James called out anyone who labels themselves as religious, but doesn’t control their tongues—their words. Such people are lying to themselves. What this implies is that it is not enough to participate in religious ceremonies, keep a few commands, or refer to ourselves as a religious followers. So far as Christianity is concerned, obedience to God is meant to be followed down to the level of every word we speak.
James lived in a very religious time in history. He was born into the religion of Judaism, a political-religious system instituted by God Himself. It had been corrupted over time by its human leadership, leading to great misunderstanding about who God was and what He wanted from His people. In addition, the culture of that era was packed with religions that included the worship of all kinds of idols and false gods. All of them had specific rules and practices. All of them gave people a false sense of security in exchange for money or loyalty or ritualistic obedience. None of them was pure or undefiled religion.
Now, though, James writes that there is a form of religious expression that is still pure and undefiled before God. It is simple, though not easy: show up with the widows and orphans in their suffering. Help them. And don’t let yourself be polluted or stained by the world.
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As with other verses, we need to carefully understand the point at hand. James is not restricting “right religion” to only literal care for literal widows and orphans. At the time James wrote, these represented society’s most helpless members. Widows, in that culture, were women who had lost their husbands prior to bearing children. This left them destitute. Children without parents, and women without husbands, were among that culture’s most needy. According to this verse, “pure” religion is defined as caring for those who are in need, and avoiding the sins of the world.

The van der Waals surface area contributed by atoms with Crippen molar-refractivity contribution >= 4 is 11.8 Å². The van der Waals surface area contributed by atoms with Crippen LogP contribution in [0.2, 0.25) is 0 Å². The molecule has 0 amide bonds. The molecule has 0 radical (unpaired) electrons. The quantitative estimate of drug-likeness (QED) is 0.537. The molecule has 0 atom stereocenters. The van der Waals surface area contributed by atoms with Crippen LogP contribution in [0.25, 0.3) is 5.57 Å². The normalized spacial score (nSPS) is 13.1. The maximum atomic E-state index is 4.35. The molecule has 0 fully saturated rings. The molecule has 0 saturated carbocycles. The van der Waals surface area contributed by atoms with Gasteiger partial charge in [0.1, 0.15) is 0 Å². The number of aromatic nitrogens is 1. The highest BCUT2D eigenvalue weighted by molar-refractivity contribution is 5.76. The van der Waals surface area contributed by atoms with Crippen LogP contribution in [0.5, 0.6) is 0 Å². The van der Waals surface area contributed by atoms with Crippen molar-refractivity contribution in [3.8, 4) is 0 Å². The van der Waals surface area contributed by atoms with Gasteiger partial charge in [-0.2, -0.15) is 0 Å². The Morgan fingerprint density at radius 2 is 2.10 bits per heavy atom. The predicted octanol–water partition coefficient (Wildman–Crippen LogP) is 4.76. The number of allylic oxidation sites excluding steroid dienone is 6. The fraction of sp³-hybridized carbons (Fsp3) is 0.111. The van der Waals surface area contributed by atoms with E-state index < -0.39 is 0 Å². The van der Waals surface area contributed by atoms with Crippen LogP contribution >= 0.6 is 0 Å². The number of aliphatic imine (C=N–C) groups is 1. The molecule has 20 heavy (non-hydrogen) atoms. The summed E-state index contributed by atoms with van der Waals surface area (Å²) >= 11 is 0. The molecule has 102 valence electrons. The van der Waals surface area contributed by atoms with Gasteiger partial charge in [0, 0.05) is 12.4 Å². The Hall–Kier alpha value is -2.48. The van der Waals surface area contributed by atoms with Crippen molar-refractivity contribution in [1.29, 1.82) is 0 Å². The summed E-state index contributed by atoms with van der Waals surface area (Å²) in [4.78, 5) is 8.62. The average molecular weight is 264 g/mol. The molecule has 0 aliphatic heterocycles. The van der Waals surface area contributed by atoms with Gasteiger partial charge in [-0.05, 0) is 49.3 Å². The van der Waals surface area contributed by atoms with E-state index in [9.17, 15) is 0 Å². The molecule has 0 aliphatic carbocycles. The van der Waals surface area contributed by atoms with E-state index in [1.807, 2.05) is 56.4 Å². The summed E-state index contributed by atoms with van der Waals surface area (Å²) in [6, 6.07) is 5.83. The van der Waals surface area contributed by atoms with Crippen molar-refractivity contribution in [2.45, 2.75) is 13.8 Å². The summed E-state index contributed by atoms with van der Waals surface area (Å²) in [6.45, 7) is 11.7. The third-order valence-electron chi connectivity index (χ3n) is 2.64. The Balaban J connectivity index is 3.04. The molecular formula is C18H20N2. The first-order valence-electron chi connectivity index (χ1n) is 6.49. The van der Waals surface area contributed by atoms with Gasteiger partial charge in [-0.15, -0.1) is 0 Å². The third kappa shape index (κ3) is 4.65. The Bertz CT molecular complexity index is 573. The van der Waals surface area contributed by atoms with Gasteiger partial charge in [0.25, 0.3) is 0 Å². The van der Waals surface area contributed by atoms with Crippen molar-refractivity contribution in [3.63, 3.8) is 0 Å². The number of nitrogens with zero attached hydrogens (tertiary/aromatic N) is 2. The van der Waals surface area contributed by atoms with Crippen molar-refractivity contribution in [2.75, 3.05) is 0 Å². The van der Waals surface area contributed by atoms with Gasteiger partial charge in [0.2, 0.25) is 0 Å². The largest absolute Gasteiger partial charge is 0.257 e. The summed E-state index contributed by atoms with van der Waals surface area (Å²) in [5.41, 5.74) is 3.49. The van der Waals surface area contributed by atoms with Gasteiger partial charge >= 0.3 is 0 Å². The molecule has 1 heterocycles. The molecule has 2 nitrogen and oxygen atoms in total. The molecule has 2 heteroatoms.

When the New Testament speaks of “the world,” it usually means the “world system.” This is the fallen, sin-soaked attitude of humanity, which rejects God and opposes His wisdom. Later in this letter, James will describe worldly wisdom as bitter envy and selfish ambition. To be unstained by the world means that we refuse to be driven by our own appetites and desires and selfish goals. It means not compromising with a system that hates God. Just as James pointed out in James 1:5–8, the world’s wisdom is not like God’s.
With this, James is also implying that it’s very difficult to practice pure and undefiled religion before God…unless we see some serious changes inside of us. Merely planning to follow the right list of regulations is not enough.
James 1:19–27 emphasizes that those who truly trust God don’t settle for merely appearing religious. They give up trying to control the world with their words and their anger. They humbly receive the Word God has planted in them, listen to it, and proceed to do what it says. Part of what the Word says to us is that we should keep control over our words, to care for those who are weak and suffering, and to keep ourselves from being polluted by the world around us.